Welch contends that it should have been selected for award on the basis of its lower-priced technically acceptable proposal, since it knows that Phoenix is less qualified, less experienced and less responsible than Welch. However, Welch has not provided any evidence to support this contention, nor does our review of the proposals submitted by the two competing firms, or the evaluation thereof, provide us with a basis to conclude that Welch's proposal is superior to Phoenix's proposal.
After selection, Welch was advised that the primary reason its proposal was not selected was that it did not indicate that the firm had any "company" runway experience as required by the RFP. Welch disputes this evaluation. However, our review indicates that Phoenix's proposal demonstrated company runway repair experience while Welch's proposal did not. That is, Phoenix specifically identified specific runway repair jobs that the company had successfully completed whereas the protester only identified specific individuals and subcontractors who possessed some experience in runway repair.
Welch argues that the RFP did not require offerors "to have all the experience in runway repair performed as a company." Welch relies on the Performance of Work by the Contractor clause, Federal Acquisition Regulation (FAR) Sec. 52.236-1 (Apr. 1984), incorporated in the RFP, as evidence that "company" experience was not required since this clause only requires the successful contractor to perform at least 20 percent of the work with its own company. However, the RFP and all correspondence between the contracting officer and the offerors consistently and unequivocally set forth the experience evaluation factor as "number of years experience of company in runway repair work." There is nothing inconsistent between the agency's request for evidence of company experience and the contract provision permitting subcontracting of the work, since the selected firm is still ultimately responsible for the prosecution of the work and the agency could reasonably take steps to assure itself that the contractor with the overall responsibility for successful completion of the contract had appropriate experience. In this regard, the agency has stated that such demonstrated "company" experience is necessary because if an inexperienced firm prosecuted the work "several adverse consequences could occur, such as partial/total shutdown of the runway (due to surface damage) or more importantly, loss of life and aircraft due to the runway surface not having proper characteristics for safe maneuvering."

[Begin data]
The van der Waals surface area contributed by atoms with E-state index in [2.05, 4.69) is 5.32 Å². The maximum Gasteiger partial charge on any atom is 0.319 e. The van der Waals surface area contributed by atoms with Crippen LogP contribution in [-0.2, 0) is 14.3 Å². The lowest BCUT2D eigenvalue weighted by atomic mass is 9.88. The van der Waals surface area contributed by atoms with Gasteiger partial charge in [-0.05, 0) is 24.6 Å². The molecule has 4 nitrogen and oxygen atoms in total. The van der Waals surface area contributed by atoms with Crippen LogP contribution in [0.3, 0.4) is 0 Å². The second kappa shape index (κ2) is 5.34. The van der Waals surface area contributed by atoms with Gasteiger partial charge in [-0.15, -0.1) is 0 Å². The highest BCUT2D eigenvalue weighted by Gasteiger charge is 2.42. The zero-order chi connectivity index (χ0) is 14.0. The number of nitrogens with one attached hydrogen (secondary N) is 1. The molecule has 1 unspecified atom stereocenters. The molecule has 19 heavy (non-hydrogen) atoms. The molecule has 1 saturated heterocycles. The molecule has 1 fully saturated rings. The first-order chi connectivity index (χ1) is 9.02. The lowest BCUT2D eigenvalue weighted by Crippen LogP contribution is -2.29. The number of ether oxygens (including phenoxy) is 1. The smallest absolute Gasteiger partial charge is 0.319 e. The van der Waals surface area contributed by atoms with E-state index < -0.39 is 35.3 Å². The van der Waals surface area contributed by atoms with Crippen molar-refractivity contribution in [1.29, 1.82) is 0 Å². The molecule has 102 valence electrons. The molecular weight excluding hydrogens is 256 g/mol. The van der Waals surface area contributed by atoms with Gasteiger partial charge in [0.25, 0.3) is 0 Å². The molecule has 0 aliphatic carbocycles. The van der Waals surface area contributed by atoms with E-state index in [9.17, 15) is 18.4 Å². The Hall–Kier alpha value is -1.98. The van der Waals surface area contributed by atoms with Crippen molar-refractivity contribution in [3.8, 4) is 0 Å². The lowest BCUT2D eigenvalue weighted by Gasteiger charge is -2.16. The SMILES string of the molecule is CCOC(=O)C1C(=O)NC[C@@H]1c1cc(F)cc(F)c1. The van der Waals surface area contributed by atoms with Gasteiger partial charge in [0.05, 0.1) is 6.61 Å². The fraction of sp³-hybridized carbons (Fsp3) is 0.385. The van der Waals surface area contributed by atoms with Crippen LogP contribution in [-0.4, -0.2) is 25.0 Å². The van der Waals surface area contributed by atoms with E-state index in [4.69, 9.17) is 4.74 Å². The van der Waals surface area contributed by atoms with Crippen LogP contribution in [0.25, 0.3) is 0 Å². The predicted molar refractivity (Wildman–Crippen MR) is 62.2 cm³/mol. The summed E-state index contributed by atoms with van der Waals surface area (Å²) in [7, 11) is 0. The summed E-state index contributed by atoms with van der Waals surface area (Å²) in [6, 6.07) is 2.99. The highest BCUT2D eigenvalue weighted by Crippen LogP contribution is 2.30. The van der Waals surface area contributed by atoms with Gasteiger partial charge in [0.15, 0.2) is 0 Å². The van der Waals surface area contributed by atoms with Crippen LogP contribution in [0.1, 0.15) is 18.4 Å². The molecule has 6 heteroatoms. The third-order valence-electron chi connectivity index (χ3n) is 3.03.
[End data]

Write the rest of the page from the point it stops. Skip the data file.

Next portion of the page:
Thus, while in some cases we have allowed agencies to give credit for other experience to satisfy corporate experience requirements, see, e.g., Service Ventures, Inc., B-221261, Apr. 16, 1986, 86-1 CPD Para. 371 at 5, the agency in this case had legitimate reasons to downgrade Welch for its complete lack of company runway repair experience. See DAVSAM International, Inc., B-228429.5, Mar. 11, 1988, 88-1 CPD Para. 252.
The protester also alleges that the agency failed to conduct meaningful discussions. However, the record indicates that by letters dated November 22 and December 22, 1988, respectively, the contracting officer identified all areas of concern in Welch's proposal. In this regard, Welch was specifically advised that company experience in runway repair was a deficiency and was provided an opportunity to cure this deficiency. Thus, the contracting officer fulfilled his obligation to conduct meaningful discussions. See The Earth Technology Corp., B-230980, Aug. 4, 1988, 88-2 CPD Para. 113.
Finally, Welch complains that the "evaluation criteria were essentially the same as those in an invitation for bids (IFB)" and the contracting officer's failure to award it the contract as the low, technically acceptable offeror was arbitrary and capricious. We do not agree. The RFP clearly stated technical factors were most important and that price was of secondary importance-- which is inconsistent with an IFB format.
Since Phoenix's proposal was clearly superior to Welch's, and since under this RFP technical factors were given predominant weight and Welch's price was only approximately 8 percent lower than Phoenix's price, Phoenix properly could be selected for award.
The protest is denied, as is the protester's claim for costs. 4 C.F.R. Sec. 21.6(d) (1988).